"Bagging a live one is often a bigger rush than finding the dead ones. Bagging a live one who knows something about family history is gold. In this webinar Mary will show how you can find distant relatives, perhaps ones you never knew existed. Rather than trolling surname or location lists for other researchers with a common interest, you will come away with the skills to identify specific people to look for. These people may not be active researchers, but might be the ones who inherited the family bible or box of photos, or maybe they can pass on some stories Grandma told them. Collecting and organizing the bits of data – a birthdate, a location, a maiden name – will help you connect with a “new” cousin. If you are as lucky as Mary has been, some of these new cousins will soon become old friends."

Last week Legacy presented a webinar specifically for those interested in North Carolina research. This webinar will be available for viewing at your leisure through Wednesday, December 17 and was geared toward beginning and intermediate researchers. Description follows below.

Researching Your North Carolina Ancestors  

"Understand the geographical and migration patterns that make NC hard to find. Learn which records will lead you to answers and how to find alternate records. Discover the records, repositories and the resources you need to find a tarheel ancestor."

Visit www.familytreewebinars.com to register or learn more information about the presentations.

Saturday, December 13, 2014

Craft Fair Volunteers

Thanks to everyone who volunteered for the genealogy table at the Craft Fair last Tuesday. Jean, Sandi, Ray, Nancy, Anne and Deenie all took turns encouraging Palm Creek residents to join our club and begin chasing ancestors.

Deenie and Anne

Sandi and Jean

The table seems to have been a success, because we had several new members at Tuesday night's workshop, and they were able to begin working on pedigree charts with Carolyn. Some of those who joined last month are already having success with census research--sometimes finding surprises. A few have also purchased genealogy software so that they can start recording information.

Welcome to all of those new members! It is also great to see many fellow genealogists returning to the club this year.

Monday, December 8, 2014

December 9 Workshop

Tuesday night we will spend a bit more time talking about the census. We'll have a case study showing how census research can can be used to solve a family puzzle. The handout from last week's class will be available, along with several other census help sheets.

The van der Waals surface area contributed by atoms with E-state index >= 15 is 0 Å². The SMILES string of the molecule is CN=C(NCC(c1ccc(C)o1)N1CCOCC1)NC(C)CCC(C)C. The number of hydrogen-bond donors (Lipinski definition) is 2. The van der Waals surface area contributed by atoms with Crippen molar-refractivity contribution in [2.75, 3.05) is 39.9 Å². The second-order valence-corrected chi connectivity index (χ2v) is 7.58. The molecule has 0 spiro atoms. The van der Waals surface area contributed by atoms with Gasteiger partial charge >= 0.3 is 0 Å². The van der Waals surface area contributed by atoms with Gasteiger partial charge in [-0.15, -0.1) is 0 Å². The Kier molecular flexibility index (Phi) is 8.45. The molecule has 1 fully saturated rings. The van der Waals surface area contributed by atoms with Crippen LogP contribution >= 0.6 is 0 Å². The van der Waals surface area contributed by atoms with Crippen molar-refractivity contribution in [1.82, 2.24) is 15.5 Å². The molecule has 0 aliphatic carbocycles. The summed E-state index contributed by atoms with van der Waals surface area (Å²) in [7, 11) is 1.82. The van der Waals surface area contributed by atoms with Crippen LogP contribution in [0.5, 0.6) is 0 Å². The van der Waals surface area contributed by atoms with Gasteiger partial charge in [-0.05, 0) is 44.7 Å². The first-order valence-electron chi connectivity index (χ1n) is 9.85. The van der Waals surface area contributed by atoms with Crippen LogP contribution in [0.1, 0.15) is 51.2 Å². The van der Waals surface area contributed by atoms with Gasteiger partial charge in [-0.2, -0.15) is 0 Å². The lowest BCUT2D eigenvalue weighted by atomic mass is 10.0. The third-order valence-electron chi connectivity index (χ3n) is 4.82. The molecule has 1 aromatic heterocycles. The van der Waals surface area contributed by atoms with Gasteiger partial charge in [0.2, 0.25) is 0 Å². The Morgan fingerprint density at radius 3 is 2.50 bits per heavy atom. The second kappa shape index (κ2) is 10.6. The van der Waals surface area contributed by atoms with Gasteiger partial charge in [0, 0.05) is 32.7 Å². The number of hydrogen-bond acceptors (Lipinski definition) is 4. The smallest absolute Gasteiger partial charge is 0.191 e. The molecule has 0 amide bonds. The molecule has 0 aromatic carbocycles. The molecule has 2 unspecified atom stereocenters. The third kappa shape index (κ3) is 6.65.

Tomorrow morning several of our club members will be volunteering at the craft fair genealogy table helping to encourage Palm Creek residents to join our group. You can always bring a friend to the meetings if they have an interest in chasing ancestors.


Wednesday, December 3, 2014

Mortality Schedules

At last night's workshop we discussed tips for successful census research. We briefly mentioned the mortality schedules that were part of the 1850-1880 census, giving information about people who had passed away during the year previous to those four censuses. These schedules usually included the date and cause of death.

You might try the free website http://mortalityschedules.com to see whether the place your ancestors lived is included. The site is incomplete. For example, of the 72 Wisconsin counties, only a few are available at present. When you can click on a state, it brings up a small group of states with a list of counties for which the site has information. The information is in all types of formats, some posted by U.S. Gen Web, for example. Some sites include all the data found on the original mortality schedule, while others have only the date and age. But you never know when your ancestor is waiting for you.

There is also a link saying "click here to search the complete schedules for free at Ancestry," but I am not sure this is the case. Someone could report if they had any success with that link. 

Monday, December 1, 2014

December 2 Workshop

We will be concentrating on census research during the first part of the workshop, providing some tips for using census records. There will be census checklist forms available for both the U.S. and Canada, and you can also pick up a form that shows all the column headings for our U.S. censuses. You can look at examples of some of the special censuses that were taken along with the populations schedules. 

Time for reading, research, discussion and beginner help will follow.

We could still use a few more volunteers for next week's genealogy table at the craft fair. Thanks in advance if you have an hour to spare.